US FDA approves first AI device to detect diabetic eye disease

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The FDA said Wednesday it will permit marketing of IDx-DR for the detection of diabetic retinopathy in adults, the first medical device that uses artificial intelligence (AI) in this setting. It occurs when high blood sugar damages blood vessels in the retina. On the server, IDx-DR applies an AI algorithm to analyze the images and determines whether the patient has more than a mild case of diabetic retinopathy.

A regulatory milestone: The FDA has recently cleared a few other products that use AI. The device and software can be used by health care providers who don't normally provide eye care services.

If the software detects more than mild diabetic retinopathy, it suggests referring the patient to an eye care professional for more in-depth diagnostic evaluation.

"The FDA will continue to facilitate the availability of safe and effective digital health devices that may improve patient access to needed health care", Malvina Eydelman, who oversees the agency's division of ophthalmic, and ear, nose and throat devices, said in a statement.

The automatically shading contact lenses are recommended to be used on a daily basis to correct vision impairments in those people who are nearsighted or farsighted.

FDA reviewed scientific evidence including a clinical study of 24 patients that evaluated daytime and nighttime driving performance while wearing the contact lenses. The study was created to evaluate how often IDx-DR could accurately detect patients with more than mild diabetic retinopathy. IDx-DR accurately identified the presence of diabetic retinopathy 87.4 percent of the time, and accurately identified those without the disease 89.5 percent of the time. Patients should also not get IDx-DR screening if they have floaters, macular edema, retinal vein occlusion, persistent vision loss, blurred vision, proliferative retinopathy, severe non-proliferative retinopathy, or radiation retinopathy.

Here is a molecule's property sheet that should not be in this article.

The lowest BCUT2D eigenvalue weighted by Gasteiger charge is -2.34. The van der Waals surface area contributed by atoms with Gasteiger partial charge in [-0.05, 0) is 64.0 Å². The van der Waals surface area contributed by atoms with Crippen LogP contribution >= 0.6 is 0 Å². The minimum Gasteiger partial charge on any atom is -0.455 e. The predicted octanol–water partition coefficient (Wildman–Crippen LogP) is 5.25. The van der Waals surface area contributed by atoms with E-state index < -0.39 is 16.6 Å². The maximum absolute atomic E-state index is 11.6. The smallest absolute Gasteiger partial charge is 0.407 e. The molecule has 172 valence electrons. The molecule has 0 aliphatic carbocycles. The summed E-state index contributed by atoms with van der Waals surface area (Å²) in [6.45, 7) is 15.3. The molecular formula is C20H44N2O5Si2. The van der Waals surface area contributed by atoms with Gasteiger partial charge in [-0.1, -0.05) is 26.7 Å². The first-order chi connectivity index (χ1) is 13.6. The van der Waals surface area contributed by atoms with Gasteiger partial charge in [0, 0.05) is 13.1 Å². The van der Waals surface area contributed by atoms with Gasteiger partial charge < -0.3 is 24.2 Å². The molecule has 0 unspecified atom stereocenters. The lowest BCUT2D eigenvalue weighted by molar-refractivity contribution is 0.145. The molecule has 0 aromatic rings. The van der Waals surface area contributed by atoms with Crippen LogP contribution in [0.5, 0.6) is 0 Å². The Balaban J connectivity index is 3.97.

Patients who have a history of laser treatment, surgery or injections in the eye should not be screened for diabetic retinopathy with IDx-DR, FDA said.

It was reviewed under new FDA regulations created to speed to market some devices seen as low- to moderate-risk and for which there is no prior legally marketed device, part of Commissioner Scott Gottlieb's efforts to streamline approvals on a variety of fronts, including generic drugs and cheaper versions of costly biotech medicines. It was developed by privately held IDx LLC.